As we recognize the value of focusing on optimal experiences and the good life more generally, we still need to recognize that our understanding of how positive mental states affect physical health has been informed not only by studying the positive, but by focusing on the negative as well. For instance, Harvard's famed physiologist, Walter Cannon, spent several decades documenting what he called voodoo death, stories in various cultures about people who because of some major troubling emotional experience (often extreme fright) suddenly died.
Cannon even traced a reasonable pathophysiology that still sensibly provides an explanation for how a person literally could be scared to death. Such findings help to illuminate mechanisms connecting all emotions, pleasant and unpleasant, to various physical health endpoints from well-being to mortality.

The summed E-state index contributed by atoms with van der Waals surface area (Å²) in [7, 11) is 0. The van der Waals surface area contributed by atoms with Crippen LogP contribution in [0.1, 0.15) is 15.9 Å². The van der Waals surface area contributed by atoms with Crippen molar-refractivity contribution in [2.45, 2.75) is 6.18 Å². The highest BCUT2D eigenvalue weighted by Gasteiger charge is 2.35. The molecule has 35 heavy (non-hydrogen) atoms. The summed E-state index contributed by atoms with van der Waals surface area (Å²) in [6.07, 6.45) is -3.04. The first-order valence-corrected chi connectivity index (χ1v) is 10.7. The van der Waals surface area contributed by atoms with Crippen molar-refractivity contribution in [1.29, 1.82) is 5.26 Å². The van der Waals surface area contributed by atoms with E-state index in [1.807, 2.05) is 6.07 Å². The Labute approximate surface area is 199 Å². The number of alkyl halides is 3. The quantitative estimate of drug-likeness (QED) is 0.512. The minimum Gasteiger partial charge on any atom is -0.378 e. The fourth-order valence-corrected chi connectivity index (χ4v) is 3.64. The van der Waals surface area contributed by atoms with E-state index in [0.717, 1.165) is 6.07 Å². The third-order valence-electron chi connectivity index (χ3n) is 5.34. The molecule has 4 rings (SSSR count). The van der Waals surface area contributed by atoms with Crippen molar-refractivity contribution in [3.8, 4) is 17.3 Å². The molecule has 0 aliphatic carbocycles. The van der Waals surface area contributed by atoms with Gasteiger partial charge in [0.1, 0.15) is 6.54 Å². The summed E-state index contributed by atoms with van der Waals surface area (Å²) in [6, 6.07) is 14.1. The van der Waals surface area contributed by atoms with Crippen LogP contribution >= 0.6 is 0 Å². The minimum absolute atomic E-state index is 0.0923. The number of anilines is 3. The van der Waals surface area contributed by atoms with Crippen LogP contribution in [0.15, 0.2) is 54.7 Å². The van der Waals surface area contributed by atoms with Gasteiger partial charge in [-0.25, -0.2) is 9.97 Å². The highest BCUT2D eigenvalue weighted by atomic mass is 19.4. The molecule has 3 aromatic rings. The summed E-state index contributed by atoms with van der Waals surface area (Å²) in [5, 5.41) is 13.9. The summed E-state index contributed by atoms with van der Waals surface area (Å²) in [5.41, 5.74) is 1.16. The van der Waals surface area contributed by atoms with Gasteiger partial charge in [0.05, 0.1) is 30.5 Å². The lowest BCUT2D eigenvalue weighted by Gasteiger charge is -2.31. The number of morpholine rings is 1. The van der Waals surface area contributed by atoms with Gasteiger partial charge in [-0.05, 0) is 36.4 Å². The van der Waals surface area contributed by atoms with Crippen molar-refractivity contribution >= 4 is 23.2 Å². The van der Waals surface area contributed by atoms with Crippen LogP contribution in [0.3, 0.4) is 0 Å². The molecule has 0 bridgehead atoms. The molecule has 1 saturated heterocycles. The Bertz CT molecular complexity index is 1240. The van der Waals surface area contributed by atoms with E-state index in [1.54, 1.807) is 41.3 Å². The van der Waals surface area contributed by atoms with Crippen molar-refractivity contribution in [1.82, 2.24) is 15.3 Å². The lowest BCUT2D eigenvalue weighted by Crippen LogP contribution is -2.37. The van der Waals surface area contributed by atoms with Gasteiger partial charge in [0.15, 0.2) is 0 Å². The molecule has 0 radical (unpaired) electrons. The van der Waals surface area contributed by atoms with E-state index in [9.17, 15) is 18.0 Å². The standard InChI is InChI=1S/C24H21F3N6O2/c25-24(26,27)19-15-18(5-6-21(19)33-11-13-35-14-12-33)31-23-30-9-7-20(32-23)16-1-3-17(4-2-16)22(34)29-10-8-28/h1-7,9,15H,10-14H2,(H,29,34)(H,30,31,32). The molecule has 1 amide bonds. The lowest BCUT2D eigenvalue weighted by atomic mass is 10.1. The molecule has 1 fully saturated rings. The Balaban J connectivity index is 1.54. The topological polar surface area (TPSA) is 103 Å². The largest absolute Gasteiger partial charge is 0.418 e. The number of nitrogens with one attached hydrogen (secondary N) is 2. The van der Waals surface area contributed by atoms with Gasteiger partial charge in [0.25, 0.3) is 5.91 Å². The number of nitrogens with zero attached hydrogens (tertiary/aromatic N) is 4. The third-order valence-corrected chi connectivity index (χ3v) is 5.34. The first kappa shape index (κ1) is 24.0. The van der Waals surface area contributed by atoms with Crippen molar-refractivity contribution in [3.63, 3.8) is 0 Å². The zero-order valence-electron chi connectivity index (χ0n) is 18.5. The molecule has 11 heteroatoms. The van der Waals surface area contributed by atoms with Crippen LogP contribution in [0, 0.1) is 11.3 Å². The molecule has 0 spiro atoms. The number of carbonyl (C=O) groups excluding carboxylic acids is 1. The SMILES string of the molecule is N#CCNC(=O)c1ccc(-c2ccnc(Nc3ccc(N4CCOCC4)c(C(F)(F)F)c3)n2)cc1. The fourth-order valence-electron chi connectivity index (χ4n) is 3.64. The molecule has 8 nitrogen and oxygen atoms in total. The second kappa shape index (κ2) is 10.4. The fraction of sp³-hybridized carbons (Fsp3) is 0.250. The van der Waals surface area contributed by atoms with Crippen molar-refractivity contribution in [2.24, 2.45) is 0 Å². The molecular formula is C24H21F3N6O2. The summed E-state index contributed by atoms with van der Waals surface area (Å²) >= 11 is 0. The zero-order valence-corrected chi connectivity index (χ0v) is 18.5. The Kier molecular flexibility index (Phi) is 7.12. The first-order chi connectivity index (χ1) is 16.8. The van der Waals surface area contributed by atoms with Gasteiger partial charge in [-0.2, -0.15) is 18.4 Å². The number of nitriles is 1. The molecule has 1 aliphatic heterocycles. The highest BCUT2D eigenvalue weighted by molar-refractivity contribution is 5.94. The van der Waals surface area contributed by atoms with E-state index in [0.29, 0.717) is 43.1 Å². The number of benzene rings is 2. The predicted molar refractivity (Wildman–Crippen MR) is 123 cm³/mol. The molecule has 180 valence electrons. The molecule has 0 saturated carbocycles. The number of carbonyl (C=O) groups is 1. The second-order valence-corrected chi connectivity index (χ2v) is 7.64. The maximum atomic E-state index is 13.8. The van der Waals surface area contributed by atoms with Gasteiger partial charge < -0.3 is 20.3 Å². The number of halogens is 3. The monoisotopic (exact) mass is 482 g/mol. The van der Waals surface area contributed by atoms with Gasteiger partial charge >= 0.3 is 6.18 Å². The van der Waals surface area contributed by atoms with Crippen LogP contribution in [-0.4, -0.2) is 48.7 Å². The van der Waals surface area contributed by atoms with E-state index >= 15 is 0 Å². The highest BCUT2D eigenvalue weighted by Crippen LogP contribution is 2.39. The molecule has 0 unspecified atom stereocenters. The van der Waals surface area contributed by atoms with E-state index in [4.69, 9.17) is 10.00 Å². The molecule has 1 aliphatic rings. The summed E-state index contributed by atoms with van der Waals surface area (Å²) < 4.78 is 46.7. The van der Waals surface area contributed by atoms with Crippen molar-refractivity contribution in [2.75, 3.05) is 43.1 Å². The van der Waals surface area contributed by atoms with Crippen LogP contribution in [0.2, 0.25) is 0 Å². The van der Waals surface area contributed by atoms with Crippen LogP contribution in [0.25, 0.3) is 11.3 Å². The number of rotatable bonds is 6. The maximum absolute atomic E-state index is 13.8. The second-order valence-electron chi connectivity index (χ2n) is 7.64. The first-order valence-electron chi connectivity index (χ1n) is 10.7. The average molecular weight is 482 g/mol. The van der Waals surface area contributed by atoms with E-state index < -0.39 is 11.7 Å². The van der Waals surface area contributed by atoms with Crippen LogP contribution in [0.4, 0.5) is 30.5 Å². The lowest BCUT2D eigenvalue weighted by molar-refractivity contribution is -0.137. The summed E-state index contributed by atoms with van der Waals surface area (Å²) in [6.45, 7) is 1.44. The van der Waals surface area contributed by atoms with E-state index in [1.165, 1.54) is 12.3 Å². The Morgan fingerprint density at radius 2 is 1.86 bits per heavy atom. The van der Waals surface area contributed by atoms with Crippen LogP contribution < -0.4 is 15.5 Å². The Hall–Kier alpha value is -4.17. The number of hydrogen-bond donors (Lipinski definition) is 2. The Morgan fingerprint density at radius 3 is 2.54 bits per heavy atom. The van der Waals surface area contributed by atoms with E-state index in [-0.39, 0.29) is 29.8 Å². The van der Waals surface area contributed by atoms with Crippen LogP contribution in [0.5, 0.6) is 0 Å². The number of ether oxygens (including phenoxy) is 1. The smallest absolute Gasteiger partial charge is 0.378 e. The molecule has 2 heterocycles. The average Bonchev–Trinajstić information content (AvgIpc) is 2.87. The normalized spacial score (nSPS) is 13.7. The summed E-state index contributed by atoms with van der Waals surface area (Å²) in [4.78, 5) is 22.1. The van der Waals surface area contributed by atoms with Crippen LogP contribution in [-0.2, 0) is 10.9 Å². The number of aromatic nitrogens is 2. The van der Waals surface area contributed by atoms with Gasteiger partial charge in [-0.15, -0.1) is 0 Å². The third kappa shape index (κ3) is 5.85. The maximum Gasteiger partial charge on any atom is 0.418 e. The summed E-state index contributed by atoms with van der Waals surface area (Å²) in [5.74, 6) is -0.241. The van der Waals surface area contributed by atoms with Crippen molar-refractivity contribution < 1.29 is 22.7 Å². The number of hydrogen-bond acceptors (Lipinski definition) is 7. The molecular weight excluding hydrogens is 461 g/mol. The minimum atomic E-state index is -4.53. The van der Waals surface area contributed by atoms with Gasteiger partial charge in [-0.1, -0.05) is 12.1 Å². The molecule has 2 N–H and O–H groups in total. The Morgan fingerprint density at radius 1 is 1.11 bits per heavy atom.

There has been long recognition that an optimistic mind and exhilarated spirit accompany a healthy body. King Solomon suggested that "a merry heart doeth good like a medicine" (Proverbs 17:22), and every student of health psychology has heard the story of how journalist Norman Cousins attributed his recovery from ankylosing spondylitis, a potentially life-threatening collagen disease, to his active use of laughter. Cousins believed that ten minutes of laughing provided him with two hours of pain-free sleep and that inflammation in the affected tissues was reduced after these laughing sessions. What is wonderful at this juncture is that theoretical and methodological advances in recent years have allowed us to move from these anecdotal accounts to rigorous testing of the effects of emotions on physiological functioning and health. In the coming century, the biopsychosocial mechanisms accounting for these remarkable correlations likely will be untangled, and these scientific breakthroughs could then serve to expand the basis for relevant clinical practice.